As a starting point, let us consider the awards of the Nuclear Claims Tribunal to date, which is approximately $2.5 billions in personal injury and land property damages to thousands of Marshallese claimants and that only about four percent of these awards has been paid out.

It is felt as well that consideration ought to be given to creating a truly self-sustaining Inter-generational Nuclear Trust Fund. Perhaps, a combination of compensation schemes including monetary, federal programs i.e. perpetual immigration access and provisions of education program and related services can also be explored.

For the Marshall Islands and the United States, the nuclear legacy and use of Kwajalein Missile Range has been and continuing to be very contentious and thorny issues. Without doubt these two matters combined is the Achilles heel of what was once considered a unique and special relationship. As we look to the future, let us ask: why is it difficult for American officialdom to address these matters in a praiseworthy manner?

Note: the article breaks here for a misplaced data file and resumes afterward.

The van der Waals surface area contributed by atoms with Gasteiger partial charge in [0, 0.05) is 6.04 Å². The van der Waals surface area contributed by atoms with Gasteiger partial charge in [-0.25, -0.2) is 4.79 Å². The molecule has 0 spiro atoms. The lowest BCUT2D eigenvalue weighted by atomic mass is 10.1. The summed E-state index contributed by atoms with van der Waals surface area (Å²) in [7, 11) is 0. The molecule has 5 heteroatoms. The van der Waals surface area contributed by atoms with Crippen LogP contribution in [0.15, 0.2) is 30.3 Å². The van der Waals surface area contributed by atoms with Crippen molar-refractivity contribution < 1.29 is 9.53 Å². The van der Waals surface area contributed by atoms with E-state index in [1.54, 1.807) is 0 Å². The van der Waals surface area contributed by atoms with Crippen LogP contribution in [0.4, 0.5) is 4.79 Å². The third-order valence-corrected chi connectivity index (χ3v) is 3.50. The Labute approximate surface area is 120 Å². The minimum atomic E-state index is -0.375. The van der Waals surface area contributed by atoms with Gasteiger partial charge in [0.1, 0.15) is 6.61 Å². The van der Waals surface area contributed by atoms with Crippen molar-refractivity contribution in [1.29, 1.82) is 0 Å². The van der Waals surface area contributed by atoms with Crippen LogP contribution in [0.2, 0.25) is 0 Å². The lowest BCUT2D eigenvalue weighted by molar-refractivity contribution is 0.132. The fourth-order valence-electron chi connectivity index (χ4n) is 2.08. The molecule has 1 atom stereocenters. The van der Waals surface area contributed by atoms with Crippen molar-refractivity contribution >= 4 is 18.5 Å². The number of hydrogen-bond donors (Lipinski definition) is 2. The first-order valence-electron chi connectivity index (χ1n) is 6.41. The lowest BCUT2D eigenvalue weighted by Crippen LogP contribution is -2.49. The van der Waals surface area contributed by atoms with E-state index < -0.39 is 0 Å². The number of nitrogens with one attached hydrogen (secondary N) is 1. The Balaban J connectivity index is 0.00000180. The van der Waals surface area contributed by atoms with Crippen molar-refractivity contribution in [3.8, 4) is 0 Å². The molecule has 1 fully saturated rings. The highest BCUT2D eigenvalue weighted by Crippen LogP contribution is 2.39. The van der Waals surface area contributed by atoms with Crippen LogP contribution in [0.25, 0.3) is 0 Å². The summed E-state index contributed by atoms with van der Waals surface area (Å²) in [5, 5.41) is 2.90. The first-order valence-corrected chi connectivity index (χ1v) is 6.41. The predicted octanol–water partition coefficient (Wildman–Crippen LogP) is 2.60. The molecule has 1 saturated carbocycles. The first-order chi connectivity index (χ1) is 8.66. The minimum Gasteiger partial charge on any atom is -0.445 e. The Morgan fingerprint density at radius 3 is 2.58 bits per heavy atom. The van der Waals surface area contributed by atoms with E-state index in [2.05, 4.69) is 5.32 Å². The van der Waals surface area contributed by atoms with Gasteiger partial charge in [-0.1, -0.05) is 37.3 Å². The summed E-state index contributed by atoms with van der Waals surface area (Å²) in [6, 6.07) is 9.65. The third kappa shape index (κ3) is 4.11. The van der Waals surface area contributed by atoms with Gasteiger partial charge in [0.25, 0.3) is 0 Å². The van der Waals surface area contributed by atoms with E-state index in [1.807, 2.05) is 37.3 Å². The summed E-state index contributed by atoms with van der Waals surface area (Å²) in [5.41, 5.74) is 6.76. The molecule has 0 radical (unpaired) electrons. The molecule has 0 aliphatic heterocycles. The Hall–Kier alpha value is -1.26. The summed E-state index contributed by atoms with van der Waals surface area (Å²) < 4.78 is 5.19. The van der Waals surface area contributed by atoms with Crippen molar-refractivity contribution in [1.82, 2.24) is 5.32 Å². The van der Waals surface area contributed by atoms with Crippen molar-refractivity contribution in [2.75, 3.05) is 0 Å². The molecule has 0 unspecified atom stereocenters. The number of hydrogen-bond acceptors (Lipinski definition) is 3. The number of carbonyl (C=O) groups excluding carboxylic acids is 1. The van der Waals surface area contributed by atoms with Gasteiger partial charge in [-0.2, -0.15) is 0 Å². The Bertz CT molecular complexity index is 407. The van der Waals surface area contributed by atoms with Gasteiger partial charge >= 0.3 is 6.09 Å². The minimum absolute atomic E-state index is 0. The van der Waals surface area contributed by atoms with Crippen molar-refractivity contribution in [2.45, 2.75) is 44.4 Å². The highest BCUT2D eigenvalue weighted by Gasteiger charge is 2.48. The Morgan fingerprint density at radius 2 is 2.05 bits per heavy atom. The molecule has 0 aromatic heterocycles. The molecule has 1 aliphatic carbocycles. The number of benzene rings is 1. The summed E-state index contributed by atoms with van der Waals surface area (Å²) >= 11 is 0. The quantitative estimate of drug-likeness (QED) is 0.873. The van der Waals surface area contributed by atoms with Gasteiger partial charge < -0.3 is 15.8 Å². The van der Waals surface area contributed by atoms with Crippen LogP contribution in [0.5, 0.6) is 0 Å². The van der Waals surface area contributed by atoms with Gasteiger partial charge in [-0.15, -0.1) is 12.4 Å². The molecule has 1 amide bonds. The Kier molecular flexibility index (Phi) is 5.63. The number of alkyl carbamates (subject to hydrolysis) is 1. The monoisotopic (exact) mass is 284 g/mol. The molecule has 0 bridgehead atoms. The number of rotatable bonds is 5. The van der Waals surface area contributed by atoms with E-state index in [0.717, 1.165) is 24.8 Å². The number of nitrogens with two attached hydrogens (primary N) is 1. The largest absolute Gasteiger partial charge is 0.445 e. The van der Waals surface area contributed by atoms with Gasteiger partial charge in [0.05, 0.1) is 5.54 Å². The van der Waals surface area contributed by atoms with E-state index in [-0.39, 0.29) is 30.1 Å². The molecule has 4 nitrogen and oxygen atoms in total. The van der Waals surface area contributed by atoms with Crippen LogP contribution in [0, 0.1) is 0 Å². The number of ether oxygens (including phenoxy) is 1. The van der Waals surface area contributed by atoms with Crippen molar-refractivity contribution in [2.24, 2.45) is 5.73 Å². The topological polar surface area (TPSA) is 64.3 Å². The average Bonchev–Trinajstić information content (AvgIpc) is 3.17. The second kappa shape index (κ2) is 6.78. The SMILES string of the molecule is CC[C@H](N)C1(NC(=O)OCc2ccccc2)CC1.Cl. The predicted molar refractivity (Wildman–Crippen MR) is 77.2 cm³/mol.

Unless the nuclear compensation issues and use of Kwajalein Missile Range are dealt with in an open, fair and mutually satisfactory fashion, they stand as a challenge to the values, the purposes and meaning of the American nation.

As we reflect on the significance of this historic day, it is our fervent hope that the American Nation would recall and heed the words of President Lyndon B. Johnson, when at the height of civil rights demonstrations in Selma, he addressed both Chambers of Congress and said: "Our mission is at once the oldest and the most basic of this country: to right wrong, to do justice, to serve man" "…For outside this chamber is the outrage conscience of a nation, the grave concern of many nations and the harsh judgment of history on our acts."

Jeramon, and have a festive celebrations.

Fred J. Pedro is a former special assistant to three Marshall Islands Presidents. He resigned in 2003 and currently operates an FM radio station in Majuro.